What's down Kuwaiti banks will need considerable time to purge their books of non-performing loans and bring profitability back to levels seen before the financial crisis.
Testing times ahead for Kuwaiti lenders
DUBAI // In an economy with poor growth prospects, Kuwaiti banks will need considerable time to purge their books of non-performing loans and bring profitability back to levels seen before the financial crisis. Moody's Investors Service said in a recent report that it was maintaining a negative outlook for three of nine Kuwaiti banks that it rates: Commercial Bank of Kuwait, Burgan Bank, and Bank of Kuwait and Middle East. But the ratings agency is also not enthusiastic about prospects for the banking system as a whole in the third-largest Gulf economy. Like many banks in the region, Kuwait's are increasing provisions to cover the costs of poorly-performing loans, a move that will cut into profits. However, they are also hampered by other significant factors: the lacklustre performance of the local stock exchange, a slow recovery of the property market and rising consumer indebtedness, the report noted. The national assembly last month voted in favour of a bill that would require the government to assume responsibility for 6.7 billion dinars (Dh85.1bn) of consumer debt. Such a bailout would be positive for the banks, but few expect it to come to pass as the government is staunchly against the proposal. Loan growth in Kuwait dipped last year and the outlook for the next 12 to 18 months is not promising.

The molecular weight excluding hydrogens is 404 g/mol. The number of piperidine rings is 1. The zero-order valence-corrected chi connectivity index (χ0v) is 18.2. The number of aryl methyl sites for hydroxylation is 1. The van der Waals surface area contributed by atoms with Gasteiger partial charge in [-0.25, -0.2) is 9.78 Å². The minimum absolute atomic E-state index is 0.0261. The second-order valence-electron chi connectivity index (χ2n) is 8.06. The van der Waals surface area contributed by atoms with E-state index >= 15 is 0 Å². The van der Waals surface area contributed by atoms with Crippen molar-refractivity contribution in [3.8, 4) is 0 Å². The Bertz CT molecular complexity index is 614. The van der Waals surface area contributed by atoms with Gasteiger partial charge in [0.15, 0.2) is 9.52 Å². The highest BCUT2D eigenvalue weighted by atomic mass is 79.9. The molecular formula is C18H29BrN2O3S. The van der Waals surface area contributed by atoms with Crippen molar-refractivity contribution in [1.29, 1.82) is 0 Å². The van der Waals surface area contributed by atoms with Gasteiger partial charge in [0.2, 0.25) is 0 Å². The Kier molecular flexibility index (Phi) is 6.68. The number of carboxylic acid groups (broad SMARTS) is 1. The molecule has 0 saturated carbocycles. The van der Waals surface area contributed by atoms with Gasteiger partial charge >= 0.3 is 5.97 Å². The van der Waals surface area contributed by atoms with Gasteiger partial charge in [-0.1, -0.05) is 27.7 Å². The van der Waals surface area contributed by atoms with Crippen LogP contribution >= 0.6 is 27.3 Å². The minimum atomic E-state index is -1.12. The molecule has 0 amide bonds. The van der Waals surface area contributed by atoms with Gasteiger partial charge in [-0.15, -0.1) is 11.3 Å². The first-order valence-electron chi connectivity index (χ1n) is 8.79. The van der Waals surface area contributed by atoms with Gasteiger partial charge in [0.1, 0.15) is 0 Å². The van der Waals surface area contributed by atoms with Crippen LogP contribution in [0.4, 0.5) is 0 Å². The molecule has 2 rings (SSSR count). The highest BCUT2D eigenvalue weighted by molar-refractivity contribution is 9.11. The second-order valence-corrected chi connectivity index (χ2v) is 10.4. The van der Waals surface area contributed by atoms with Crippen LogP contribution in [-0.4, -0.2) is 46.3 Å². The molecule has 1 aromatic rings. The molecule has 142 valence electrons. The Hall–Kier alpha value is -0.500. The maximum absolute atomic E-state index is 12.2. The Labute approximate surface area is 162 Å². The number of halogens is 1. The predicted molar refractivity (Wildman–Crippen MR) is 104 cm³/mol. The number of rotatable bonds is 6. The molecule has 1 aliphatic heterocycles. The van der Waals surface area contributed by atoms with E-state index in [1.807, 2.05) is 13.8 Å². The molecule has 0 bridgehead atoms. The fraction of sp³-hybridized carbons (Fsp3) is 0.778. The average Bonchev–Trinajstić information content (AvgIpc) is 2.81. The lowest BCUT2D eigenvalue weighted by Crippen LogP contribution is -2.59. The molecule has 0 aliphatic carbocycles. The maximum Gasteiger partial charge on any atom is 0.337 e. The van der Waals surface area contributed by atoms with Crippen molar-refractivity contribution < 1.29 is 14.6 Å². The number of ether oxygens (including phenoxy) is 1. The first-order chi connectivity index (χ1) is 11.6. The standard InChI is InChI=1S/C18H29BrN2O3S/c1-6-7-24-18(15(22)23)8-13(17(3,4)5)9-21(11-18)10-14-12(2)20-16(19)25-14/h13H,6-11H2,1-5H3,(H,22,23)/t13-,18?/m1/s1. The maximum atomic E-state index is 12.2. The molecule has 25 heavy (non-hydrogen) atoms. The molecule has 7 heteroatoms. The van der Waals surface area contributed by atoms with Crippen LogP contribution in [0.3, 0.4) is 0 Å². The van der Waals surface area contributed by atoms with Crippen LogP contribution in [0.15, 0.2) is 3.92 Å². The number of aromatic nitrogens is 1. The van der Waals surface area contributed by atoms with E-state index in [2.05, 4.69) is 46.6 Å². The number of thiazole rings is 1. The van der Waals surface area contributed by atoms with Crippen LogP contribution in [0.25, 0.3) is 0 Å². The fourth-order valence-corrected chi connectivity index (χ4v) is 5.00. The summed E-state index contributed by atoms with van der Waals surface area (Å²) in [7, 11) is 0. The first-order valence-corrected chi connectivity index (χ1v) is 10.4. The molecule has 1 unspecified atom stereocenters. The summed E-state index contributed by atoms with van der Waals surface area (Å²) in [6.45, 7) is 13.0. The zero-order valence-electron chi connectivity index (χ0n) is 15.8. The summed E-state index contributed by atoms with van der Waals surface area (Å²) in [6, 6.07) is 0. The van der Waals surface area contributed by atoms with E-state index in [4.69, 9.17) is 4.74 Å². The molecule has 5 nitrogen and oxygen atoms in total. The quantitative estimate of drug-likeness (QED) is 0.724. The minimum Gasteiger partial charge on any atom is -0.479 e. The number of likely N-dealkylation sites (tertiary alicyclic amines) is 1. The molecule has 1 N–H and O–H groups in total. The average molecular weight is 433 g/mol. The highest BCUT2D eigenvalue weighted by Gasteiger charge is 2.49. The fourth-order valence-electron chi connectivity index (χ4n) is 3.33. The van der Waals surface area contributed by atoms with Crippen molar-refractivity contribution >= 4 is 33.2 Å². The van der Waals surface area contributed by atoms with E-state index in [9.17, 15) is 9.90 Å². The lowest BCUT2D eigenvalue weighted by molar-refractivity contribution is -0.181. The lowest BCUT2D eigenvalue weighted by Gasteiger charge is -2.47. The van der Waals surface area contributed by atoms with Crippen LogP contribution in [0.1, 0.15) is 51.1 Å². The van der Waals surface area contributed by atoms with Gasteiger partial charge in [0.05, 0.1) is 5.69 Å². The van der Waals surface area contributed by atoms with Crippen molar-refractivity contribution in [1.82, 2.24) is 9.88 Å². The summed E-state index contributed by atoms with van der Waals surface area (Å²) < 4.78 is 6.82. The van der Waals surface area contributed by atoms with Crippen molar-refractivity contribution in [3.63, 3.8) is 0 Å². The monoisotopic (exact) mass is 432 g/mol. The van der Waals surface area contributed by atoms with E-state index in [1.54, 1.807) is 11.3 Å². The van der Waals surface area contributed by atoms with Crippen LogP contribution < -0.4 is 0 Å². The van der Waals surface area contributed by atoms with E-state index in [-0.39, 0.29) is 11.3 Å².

The cash-rich government does not need to borrow from banks and consumers have already borrowed to the limit, leaving few avenues for growth. The one bright spot on the horizon is the 30bn dinar, four-year development plan designed to boost the country's non-oil private-sector economy. If it proceeds on schedule, it could stimulate borrowing by construction companies and subsequently improve the banks' asset quality.
But Moody's is not overly optimistic. "The efficient implementation of the development plan remains in question given that the country's cumbersome bureaucracy has in previous years prevented authorities from meeting much lower spending targets," wrote Stathis Kyriakides, Moody's lead analyst for the Kuwaiti banking system. firstname.lastname@example.org